Recoverable Mistakes…and Long Term Care Planning

Most responsible adults have the ability to make smart decisions. We weigh multiple factors and we correct course when things don’t turn out as we had hoped.

One thing that we don’t often consider is the unrecoverable mistake. Perhaps it’s because some combination of good genes, upbringing by caring individuals, common sense, education and good luck largely steer us clear of making unrecoverable mistakes.

Luckily, even most big errors aren’t unrecoverable, or at least their consequences can be mitigated. One of the biggest factors that makes mistakes recoverable is time, with health following not far behind. For example, let’s say we made the mistake of investing all our retirement savings in one stock, and the value went to zero. Prognosis? If we are age 40 and healthy…painful but recoverable to at least some extent. If, however, we are age 80 and unable to work – that same mistake is unrecoverable.

The example just mentioned brings us to another important point: most 40-60 year-olds, in the prime buying ages for long term care insurance. They aren’t used to making financial decisions that may be unrecoverable if health changes. They are at the apex of their financial prowess. They are at the height of their careers. They perceive their own ability to either avoid or recover from any financial mistake as perhaps higher than they should.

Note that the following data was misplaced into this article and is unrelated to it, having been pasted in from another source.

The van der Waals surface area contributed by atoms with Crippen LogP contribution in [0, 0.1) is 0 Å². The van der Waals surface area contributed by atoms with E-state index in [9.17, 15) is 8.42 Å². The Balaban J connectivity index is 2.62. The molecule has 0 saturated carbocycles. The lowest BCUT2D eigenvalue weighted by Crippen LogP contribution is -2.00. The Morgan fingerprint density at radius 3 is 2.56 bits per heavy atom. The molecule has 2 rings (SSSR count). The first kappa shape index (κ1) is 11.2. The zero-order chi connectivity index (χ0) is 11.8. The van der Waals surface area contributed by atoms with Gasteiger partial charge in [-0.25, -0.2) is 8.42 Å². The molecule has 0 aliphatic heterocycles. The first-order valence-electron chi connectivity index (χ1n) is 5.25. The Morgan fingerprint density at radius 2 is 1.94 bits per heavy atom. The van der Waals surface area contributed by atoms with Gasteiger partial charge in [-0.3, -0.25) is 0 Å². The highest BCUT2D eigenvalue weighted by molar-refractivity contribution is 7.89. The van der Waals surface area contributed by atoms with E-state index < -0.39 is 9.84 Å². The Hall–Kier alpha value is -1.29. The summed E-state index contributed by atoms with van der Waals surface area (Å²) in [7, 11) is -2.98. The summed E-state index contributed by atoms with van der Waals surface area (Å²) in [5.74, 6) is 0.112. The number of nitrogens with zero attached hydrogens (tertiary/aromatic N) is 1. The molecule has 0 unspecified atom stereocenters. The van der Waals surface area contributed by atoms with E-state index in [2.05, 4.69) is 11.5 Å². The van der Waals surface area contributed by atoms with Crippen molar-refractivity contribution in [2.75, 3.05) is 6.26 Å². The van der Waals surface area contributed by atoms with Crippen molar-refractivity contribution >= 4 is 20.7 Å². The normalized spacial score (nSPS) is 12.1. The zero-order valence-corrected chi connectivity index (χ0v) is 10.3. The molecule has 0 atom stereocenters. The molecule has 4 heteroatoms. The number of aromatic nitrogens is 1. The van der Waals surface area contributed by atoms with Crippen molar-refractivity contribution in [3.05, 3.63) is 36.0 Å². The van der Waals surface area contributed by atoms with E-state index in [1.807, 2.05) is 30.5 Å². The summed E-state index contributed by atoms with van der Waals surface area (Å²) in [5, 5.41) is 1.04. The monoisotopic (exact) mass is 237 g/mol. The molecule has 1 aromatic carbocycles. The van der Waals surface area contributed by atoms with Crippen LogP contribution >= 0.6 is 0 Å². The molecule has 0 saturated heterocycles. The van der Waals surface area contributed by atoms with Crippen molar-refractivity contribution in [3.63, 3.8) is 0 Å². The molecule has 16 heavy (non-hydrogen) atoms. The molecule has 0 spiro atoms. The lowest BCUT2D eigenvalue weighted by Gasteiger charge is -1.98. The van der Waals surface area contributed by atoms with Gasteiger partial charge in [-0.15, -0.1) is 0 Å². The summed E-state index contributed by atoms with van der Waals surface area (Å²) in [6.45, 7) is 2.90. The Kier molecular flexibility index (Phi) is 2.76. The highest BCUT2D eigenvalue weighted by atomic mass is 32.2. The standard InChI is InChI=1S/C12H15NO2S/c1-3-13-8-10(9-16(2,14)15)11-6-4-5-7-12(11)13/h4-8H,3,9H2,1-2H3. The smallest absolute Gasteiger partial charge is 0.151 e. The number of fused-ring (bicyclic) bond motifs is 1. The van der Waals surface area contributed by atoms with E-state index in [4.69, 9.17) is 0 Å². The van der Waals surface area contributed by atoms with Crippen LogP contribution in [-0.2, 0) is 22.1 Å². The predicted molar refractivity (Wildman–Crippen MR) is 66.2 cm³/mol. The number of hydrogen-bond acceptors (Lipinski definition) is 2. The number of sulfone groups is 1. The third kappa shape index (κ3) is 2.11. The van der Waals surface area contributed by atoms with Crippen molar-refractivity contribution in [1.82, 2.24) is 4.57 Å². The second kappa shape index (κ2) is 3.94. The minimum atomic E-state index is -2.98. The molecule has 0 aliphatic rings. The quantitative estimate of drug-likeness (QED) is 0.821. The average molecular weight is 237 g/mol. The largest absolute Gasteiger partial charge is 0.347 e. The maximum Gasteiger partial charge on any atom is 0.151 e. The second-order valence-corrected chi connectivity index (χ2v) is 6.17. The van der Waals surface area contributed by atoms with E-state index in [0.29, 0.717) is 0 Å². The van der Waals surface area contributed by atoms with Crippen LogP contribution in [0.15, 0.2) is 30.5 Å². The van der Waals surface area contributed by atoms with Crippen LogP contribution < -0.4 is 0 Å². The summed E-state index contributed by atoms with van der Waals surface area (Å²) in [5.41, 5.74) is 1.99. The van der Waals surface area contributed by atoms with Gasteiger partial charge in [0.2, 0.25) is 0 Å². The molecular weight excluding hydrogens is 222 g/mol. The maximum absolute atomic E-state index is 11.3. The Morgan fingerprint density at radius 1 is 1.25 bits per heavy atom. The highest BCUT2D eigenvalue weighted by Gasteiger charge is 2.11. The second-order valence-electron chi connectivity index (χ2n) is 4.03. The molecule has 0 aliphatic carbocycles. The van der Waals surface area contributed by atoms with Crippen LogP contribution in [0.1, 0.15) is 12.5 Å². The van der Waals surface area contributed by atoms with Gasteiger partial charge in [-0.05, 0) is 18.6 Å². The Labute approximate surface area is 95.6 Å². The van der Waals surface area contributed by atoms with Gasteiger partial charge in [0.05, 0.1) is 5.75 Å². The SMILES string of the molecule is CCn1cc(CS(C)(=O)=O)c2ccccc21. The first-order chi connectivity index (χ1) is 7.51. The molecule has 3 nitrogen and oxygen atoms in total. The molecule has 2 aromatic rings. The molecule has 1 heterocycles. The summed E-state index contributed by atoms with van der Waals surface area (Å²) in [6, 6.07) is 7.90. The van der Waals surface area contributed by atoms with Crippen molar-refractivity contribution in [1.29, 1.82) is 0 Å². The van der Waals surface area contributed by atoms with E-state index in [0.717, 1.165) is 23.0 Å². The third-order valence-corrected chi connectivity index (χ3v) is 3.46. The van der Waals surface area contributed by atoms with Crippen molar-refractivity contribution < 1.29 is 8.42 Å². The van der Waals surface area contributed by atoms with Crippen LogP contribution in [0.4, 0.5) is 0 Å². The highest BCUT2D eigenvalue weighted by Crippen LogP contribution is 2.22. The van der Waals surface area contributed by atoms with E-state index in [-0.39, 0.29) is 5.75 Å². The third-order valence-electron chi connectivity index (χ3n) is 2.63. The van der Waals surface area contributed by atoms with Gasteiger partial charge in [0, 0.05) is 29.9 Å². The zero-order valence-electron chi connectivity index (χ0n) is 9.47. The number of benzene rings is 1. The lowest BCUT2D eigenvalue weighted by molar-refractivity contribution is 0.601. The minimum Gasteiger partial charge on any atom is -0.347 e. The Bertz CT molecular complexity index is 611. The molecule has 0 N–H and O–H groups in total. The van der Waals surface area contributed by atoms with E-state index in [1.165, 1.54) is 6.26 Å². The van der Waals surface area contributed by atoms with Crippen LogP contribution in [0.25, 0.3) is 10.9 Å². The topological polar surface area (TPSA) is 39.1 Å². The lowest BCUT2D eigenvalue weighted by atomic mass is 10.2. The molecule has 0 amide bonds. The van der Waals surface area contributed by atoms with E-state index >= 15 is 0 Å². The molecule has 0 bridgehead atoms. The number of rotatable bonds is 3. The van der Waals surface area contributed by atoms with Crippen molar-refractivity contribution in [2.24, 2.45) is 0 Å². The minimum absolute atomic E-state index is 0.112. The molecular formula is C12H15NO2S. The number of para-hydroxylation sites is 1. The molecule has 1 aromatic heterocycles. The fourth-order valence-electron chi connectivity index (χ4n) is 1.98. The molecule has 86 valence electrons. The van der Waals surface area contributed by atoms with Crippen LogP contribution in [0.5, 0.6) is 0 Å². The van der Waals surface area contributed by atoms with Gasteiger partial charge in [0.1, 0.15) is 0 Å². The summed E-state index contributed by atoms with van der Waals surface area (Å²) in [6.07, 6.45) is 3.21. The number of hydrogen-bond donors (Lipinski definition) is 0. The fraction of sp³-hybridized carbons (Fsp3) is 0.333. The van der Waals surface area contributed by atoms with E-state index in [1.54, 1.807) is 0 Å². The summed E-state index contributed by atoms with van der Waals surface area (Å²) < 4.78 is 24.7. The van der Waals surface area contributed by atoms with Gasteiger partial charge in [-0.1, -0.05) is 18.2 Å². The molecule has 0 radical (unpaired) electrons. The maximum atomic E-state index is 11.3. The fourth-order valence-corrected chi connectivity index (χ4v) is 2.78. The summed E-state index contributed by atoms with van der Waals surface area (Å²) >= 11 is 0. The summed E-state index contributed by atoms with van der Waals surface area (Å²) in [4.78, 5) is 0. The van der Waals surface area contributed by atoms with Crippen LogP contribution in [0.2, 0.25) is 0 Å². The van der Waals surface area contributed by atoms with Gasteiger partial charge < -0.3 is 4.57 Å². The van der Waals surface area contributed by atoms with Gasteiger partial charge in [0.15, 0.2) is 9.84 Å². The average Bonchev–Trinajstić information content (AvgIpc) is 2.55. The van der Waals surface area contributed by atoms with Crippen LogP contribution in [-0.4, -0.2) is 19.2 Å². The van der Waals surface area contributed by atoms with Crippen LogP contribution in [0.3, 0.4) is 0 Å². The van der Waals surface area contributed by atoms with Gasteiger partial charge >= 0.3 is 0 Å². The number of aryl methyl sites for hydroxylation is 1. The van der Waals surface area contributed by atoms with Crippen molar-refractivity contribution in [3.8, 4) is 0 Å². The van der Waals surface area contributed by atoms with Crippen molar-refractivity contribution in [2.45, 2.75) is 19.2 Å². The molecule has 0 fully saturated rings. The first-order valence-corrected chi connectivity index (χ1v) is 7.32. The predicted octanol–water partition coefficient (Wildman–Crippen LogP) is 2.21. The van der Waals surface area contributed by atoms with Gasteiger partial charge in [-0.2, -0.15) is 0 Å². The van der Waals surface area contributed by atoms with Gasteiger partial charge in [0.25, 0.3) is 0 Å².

Consider this: the person who would never put “all their eggs in one basket” when it comes to the stock market, and who wouldn’t consider dropping the insurance on his home or her car, will choose to not address the fact that they are totally uninsured for one of the largest likely expenses in old age: long term care. Like the young family with no life insurance whose breadwinner dies unexpectedly – the uninsured person who needs long term care can’t turn back time and apply. Although the need for care may not happen until age 80 or 90, it is the healthy adult, ages 40-60, who will determine if an unrecoverable mistake is made – or avoided.

More than half of people who live to age 65 will need long term care. Therefore, the odds are not in favor of those who are uninsured against a long term care event.

Think about it. Which action is likely to be unrecoverable: purchasing a long term care insurance policy…or not?